Hon. Ronald J. Hedges
There have been a number of federal decisions since December 1, 2015, which have addressed whether “steps” taken by parties which have “lost” electronically stored information (ESI) had been reasonable ones under Federal Rule of Civil Procedure 37(e). These decisions have sometimes found that the steps under review had, in fact, been unreasonable. Thus, we have numerous examples of what unreasonable steps a party (as well as a third-party or subpoenaed non-party) took to avoid the loss of ESI.
Nonetheless, there are legislative histories and case law that can offer guidance — both positive and negative — on what reasonable steps might be. This paper offers some thoughts on the subject.
We should start at the beginning. The Preliminary Draft of Proposed Amendments to the Federal Rules of Bankruptcy and Civil Procedure [Reasonable Steps] (August 2013), proposed that Rule 37(e) be completely revised from its original 2006 text and include, among other things, “[f]actors to be considered in assessing a party’s conduct:”
The court should consider all relevant factors in determining whether a party failed to preserve discoverable information that should have been preserved in the anticipation or conduct of litigation, and whether the failure was willful or in bad faith. The factors include:
- (A) the extent to which the party was on notice that litigation was likely and that the information would be discoverable;
- (B) the reasonableness of the party’s efforts to preserve the information;
- (C) whether the party received a request to preserve information, whether the request was clear and reasonable, and whether the person who made it and the party consulted in good faith about the scope of preservation;
- (D) the proportionality of the preservation efforts to any anticipated or ongoing litigation; and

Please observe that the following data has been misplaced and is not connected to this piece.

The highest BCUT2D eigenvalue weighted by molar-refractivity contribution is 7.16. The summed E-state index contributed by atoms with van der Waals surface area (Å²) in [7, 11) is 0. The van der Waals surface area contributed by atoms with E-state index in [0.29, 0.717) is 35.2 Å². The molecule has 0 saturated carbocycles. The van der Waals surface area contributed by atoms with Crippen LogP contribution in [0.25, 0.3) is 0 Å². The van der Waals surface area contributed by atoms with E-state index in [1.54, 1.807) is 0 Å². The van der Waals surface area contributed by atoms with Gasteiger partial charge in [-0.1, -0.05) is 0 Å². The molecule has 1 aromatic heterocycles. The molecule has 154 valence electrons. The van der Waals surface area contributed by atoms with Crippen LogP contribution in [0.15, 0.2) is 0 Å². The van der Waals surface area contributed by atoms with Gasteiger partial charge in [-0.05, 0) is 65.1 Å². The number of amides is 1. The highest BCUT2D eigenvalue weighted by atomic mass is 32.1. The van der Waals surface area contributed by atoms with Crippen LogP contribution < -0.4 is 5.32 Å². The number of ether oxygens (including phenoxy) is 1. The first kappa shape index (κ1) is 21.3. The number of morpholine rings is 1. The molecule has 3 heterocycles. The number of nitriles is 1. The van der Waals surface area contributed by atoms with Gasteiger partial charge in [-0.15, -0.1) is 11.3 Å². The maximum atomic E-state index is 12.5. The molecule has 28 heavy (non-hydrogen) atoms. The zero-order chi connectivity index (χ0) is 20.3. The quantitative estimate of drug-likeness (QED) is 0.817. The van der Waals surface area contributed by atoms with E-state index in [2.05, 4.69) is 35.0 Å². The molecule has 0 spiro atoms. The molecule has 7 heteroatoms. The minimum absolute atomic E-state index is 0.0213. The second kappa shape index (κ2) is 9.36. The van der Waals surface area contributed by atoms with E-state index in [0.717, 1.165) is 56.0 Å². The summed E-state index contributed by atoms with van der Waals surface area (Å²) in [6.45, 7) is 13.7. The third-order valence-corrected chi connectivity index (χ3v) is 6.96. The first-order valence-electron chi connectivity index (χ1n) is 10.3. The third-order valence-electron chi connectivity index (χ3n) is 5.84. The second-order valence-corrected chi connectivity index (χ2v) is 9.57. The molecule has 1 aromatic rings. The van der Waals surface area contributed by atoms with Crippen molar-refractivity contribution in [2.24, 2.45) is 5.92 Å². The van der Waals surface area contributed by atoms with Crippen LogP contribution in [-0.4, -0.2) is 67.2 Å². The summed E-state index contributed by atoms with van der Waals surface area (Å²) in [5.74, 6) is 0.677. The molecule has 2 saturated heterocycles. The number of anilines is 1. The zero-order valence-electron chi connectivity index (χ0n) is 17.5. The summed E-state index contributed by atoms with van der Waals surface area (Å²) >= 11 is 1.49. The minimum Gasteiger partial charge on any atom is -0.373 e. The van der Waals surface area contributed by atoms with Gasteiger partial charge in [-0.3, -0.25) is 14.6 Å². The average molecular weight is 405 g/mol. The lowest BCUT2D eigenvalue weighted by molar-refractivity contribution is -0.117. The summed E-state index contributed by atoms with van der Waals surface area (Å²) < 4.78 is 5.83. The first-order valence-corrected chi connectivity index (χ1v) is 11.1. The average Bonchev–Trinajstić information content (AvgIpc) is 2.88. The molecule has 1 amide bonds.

- (E) whether the party timely sought the court’s guidance on any unresolved disputes about preserving discoverable information. [Proposed Rule 37(e)(1)(B)(2), Preliminary Draft at 316-17].
The Committee Note to this proposed subsection described it as follows:
The first factor is the extent to which the party was on notice that litigation was likely and that the information lost would be discoverable in that litigation. A variety of events may alert a party to the prospect of litigation. But often these events provide only limited information about that prospective litigation, so that the scope of discoverable information may remain uncertain.
The second factor focuses on what the party did to preserve information after the prospect of litigation arose. The party’s issuance of a litigation hold is often important on this point. But it is only one consideration, and no specific feature of the litigation hold — for example, a written rather than an oral hold notice — is dispositive. Instead, the scope and content of the party’s overall preservation efforts should be scrutinized. One focus would be on the extent to which a party should appreciate that certain types of information might be discoverable in the litigation, and also what it knew, or should have known, about the likelihood of losing information if it did not take steps to preserve. The court should be sensitive to the party’s sophistication with regard to litigation in evaluating preservation efforts; some litigants, particularly individual litigants, may be less familiar with preservation obligations than other litigants who have considerable experience in litigation. Although the rule focuses on the common law obligation to preserve in the anticipation or conduct of litigation, courts may sometimes consider whether there was an independent requirement that the lost information be preserved. The court should be sensitive, however, to the fact that such independent preservation requirements may be addressed to a wide variety of concerns unrelated to the current litigation. The fact that some information was lost does not itself prove that the efforts to preserve were not reasonable.
The third factor looks to whether the party received a request to preserve information. Although such a request may bring home the need to preserve information, this factor is not meant to compel compliance with all such demands. To the contrary, reasonableness and good faith may not require any special preservation efforts despite the request. In addition, the proportionality concern means that a party need not honor an unreasonably broad preservation demand, but instead should make its own determination about what is appropriate preservation in light of what it knows about the litigation. The request itself, or communication with the person who made the request, may provide insights about what information should be preserved. One important matter may be whether the person making the preservation request is willing to engage in good faith consultation about the scope of the desired preservation.